For the 1915 season, the Brothers improved handling by shortening the rear of the Mason frame added new rear spring hangers and shorter leaf springs. They replaced the earlier 8-valve engine with an all-new 16-valve 298.2 cubic inch “walking-beam” four, just under the 300 CI engine displacement limit the A.A.A. sanctioning body put forth.
In 1916 Wilber D’Arlene finished in second place at the 1916 Indianapolis race with the feature car. At the end of the 1916 racing season, the Duesenbergs sold all of the four-cylinder cars to make way for the new SOHC 8-cylinder Team cars. James A. Benedict from Katonah, New York, a riding mechanic for the Duesenberg team, purchased the racer D’Arlene drove at Indy.
With the Duesenberg re-named the “Benedict Special,” he jumped in the deep end by taking on top professional drivers and the latest race cars at the Sheepshead Bay Speedway in the fall of 1916. After 100 hard-fought miles on the board track, Benedict found himself in 6th place at the checkered flag. From there, he drove his racer home to Katonah. He didn’t race the car again until the following fall in Sheepshead Bay.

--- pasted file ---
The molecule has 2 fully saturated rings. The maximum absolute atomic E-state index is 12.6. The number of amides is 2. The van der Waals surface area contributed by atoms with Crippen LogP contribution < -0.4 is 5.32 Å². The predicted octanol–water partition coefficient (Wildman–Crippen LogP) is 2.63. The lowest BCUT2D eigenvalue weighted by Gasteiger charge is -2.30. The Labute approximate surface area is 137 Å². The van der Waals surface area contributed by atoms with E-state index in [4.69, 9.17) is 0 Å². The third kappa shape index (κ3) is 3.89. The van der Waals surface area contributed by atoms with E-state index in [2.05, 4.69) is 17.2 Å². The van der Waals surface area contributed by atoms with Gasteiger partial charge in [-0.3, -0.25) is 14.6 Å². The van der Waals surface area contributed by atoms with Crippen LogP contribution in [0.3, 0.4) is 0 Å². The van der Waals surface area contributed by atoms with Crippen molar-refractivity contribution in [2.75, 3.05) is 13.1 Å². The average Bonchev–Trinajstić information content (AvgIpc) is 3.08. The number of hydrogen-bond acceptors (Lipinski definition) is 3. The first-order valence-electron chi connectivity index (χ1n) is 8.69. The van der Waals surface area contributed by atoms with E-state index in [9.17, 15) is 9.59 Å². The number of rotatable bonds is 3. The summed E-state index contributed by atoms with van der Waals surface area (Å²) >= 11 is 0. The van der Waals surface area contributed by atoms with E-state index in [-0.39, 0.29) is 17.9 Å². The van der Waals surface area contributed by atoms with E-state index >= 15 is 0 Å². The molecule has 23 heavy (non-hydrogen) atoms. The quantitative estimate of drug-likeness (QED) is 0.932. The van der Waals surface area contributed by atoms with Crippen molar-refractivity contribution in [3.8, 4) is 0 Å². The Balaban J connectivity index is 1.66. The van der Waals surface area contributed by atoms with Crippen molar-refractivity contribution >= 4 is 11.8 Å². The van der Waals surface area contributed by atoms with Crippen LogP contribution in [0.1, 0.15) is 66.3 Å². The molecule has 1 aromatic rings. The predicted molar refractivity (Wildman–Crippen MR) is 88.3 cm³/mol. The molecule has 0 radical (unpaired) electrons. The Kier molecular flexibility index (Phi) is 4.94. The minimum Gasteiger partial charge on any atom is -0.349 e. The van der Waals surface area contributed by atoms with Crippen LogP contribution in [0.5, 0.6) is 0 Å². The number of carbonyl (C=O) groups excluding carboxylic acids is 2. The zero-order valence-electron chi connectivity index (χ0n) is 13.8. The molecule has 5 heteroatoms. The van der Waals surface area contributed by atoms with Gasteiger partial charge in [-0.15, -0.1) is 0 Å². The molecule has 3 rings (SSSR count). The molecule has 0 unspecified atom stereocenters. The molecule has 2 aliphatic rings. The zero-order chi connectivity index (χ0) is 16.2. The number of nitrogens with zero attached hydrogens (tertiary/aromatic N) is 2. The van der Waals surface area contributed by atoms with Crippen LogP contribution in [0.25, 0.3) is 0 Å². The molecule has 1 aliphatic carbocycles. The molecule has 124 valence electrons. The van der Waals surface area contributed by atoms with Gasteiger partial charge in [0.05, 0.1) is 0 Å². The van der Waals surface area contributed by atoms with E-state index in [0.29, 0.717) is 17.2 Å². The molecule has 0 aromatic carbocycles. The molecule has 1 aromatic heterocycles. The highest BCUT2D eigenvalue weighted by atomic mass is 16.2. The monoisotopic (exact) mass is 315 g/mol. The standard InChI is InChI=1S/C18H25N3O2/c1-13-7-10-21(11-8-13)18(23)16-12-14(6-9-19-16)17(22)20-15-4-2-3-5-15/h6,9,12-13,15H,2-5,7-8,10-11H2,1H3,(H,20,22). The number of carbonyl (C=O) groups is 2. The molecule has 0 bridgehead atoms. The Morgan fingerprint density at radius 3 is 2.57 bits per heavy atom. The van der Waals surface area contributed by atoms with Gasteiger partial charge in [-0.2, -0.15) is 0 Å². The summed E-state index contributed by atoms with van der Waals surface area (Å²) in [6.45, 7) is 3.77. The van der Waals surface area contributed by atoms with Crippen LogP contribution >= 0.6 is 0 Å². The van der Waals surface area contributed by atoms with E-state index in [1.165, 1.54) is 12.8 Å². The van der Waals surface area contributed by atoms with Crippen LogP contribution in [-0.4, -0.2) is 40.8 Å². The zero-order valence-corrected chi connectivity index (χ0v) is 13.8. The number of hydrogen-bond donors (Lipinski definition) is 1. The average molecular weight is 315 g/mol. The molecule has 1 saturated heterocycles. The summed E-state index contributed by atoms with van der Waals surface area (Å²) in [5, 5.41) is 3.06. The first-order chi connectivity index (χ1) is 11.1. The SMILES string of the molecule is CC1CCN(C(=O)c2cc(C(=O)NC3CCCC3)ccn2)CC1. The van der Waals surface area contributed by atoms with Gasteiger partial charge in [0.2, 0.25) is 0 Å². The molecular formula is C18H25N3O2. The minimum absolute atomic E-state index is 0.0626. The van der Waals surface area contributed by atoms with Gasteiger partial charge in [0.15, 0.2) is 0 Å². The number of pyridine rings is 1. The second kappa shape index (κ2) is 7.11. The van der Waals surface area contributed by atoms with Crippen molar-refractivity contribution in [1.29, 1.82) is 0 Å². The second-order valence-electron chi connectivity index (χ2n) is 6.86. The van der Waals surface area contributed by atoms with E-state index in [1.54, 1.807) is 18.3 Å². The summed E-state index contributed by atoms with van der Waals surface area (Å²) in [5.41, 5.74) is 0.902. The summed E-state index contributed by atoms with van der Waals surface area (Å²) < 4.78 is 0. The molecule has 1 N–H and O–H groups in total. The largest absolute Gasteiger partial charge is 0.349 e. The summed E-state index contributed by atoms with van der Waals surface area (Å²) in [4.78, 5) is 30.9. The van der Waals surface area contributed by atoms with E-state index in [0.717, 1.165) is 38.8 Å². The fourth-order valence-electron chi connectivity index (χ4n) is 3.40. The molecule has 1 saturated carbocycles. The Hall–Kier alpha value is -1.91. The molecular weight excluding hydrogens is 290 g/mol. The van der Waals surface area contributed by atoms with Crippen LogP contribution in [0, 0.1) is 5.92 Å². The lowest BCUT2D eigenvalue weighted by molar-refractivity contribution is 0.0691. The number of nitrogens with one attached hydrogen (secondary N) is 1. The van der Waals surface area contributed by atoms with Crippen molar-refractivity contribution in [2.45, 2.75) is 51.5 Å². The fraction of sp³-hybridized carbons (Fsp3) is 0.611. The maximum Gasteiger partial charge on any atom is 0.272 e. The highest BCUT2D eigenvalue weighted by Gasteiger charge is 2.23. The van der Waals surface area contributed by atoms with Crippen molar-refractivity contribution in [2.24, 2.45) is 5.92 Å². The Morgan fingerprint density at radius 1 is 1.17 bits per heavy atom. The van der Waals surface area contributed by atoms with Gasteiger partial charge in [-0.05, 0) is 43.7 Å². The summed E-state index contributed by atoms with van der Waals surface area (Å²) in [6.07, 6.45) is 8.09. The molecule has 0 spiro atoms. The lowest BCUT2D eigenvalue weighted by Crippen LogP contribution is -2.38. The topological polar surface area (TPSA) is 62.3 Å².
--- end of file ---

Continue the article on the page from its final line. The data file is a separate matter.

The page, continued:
At the “Colossus of Brooklyn,” the Benedict Special was really showing its age. It was up against the latest Duesenbergs, Frontenacs, Peugeots, and V-12 Packards, only placing 10th overall. For him, big-time racing was in his rearview mirror, although dirt track racing was a different matter. James took on
By: Sean Smith
Title: A Racer That Started a Legend
Sourced From: sportscardigest.com/the-duesenberg-racer-that-started-a-legend/
Published Date: Fri, 11 Mar 2022 16:45:56 +0000
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THE WINNING EDGE: The Ferrari F12 TDF is a Gorgeous Grand Tourer with a Competition Soul
Written by indepedent automotive journalist Steve Statham
2024 SCOTTSDALE AUCTION – 2017 FERRARI F12 TDF – NO RESERVE
Ferrari doesn’t do anything halfway. When the company releases a new model, almost inevitably the state of the sports car art is advanced. Each new Ferrari calls to mind past glories while setting the stage for new ones.